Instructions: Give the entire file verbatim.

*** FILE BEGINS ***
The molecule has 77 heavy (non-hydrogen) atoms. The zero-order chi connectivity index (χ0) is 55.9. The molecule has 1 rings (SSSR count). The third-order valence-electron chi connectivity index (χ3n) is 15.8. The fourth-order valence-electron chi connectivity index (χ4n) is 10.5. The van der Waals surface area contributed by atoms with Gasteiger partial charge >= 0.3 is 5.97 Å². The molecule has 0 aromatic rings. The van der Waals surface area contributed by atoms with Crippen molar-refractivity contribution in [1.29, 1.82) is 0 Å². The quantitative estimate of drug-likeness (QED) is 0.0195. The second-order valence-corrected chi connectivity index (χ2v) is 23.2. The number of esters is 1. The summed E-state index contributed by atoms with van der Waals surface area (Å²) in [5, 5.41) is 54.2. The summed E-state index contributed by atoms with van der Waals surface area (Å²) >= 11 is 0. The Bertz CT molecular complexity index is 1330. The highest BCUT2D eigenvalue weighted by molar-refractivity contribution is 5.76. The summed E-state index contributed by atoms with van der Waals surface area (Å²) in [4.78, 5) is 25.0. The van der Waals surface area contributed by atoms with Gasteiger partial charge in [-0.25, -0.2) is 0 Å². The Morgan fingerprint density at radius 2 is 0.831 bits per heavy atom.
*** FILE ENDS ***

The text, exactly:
The molecule has 77 heavy (non-hydrogen) atoms. The zero-order chi connectivity index (χ0) is 55.9. The molecule has 1 rings (SSSR count). The third-order valence-electron chi connectivity index (χ3n) is 15.8. The fourth-order valence-electron chi connectivity index (χ4n) is 10.5. The van der Waals surface area contributed by atoms with Gasteiger partial charge >= 0.3 is 5.97 Å². The molecule has 0 aromatic rings. The van der Waals surface area contributed by atoms with Crippen molar-refractivity contribution in [1.29, 1.82) is 0 Å². The quantitative estimate of drug-likeness (QED) is 0.0195. The second-order valence-corrected chi connectivity index (χ2v) is 23.2. The number of esters is 1. The summed E-state index contributed by atoms with van der Waals surface area (Å²) in [5, 5.41) is 54.2. The summed E-state index contributed by atoms with van der Waals surface area (Å²) >= 11 is 0. The Bertz CT molecular complexity index is 1330. The highest BCUT2D eigenvalue weighted by molar-refractivity contribution is 5.76. The summed E-state index contributed by atoms with van der Waals surface area (Å²) in [4.78, 5) is 25.0. The van der Waals surface area contributed by atoms with Gasteiger partial charge in [-0.25, -0.2) is 0 Å². The Morgan fingerprint density at radius 2 is 0.831 bits per heavy atom.